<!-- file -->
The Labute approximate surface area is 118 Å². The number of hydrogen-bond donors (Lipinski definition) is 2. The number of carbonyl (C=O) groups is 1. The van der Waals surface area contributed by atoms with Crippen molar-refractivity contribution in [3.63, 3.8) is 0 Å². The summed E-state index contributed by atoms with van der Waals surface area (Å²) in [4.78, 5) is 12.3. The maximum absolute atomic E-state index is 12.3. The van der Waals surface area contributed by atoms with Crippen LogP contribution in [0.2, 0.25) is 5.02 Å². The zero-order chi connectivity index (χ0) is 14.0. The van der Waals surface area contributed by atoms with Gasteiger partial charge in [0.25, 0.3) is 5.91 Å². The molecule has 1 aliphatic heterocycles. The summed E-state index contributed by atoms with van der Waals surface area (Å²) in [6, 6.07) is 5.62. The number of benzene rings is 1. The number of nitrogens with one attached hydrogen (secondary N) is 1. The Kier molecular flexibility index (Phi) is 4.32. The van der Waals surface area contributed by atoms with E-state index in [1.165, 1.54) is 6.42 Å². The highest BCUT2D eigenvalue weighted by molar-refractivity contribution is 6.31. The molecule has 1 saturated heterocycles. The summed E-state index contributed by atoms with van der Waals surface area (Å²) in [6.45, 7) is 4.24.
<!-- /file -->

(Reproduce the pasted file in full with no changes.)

The Labute approximate surface area is 118 Å². The number of hydrogen-bond donors (Lipinski definition) is 2. The number of carbonyl (C=O) groups is 1. The van der Waals surface area contributed by atoms with Crippen molar-refractivity contribution in [3.63, 3.8) is 0 Å². The summed E-state index contributed by atoms with van der Waals surface area (Å²) in [4.78, 5) is 12.3. The maximum absolute atomic E-state index is 12.3. The van der Waals surface area contributed by atoms with Crippen LogP contribution in [0.2, 0.25) is 5.02 Å². The zero-order chi connectivity index (χ0) is 14.0. The van der Waals surface area contributed by atoms with Gasteiger partial charge in [0.25, 0.3) is 5.91 Å². The molecule has 1 aliphatic heterocycles. The summed E-state index contributed by atoms with van der Waals surface area (Å²) in [6, 6.07) is 5.62. The number of benzene rings is 1. The number of nitrogens with one attached hydrogen (secondary N) is 1. The Kier molecular flexibility index (Phi) is 4.32. The van der Waals surface area contributed by atoms with E-state index in [1.165, 1.54) is 6.42 Å². The highest BCUT2D eigenvalue weighted by molar-refractivity contribution is 6.31. The molecule has 1 saturated heterocycles. The summed E-state index contributed by atoms with van der Waals surface area (Å²) in [6.45, 7) is 4.24.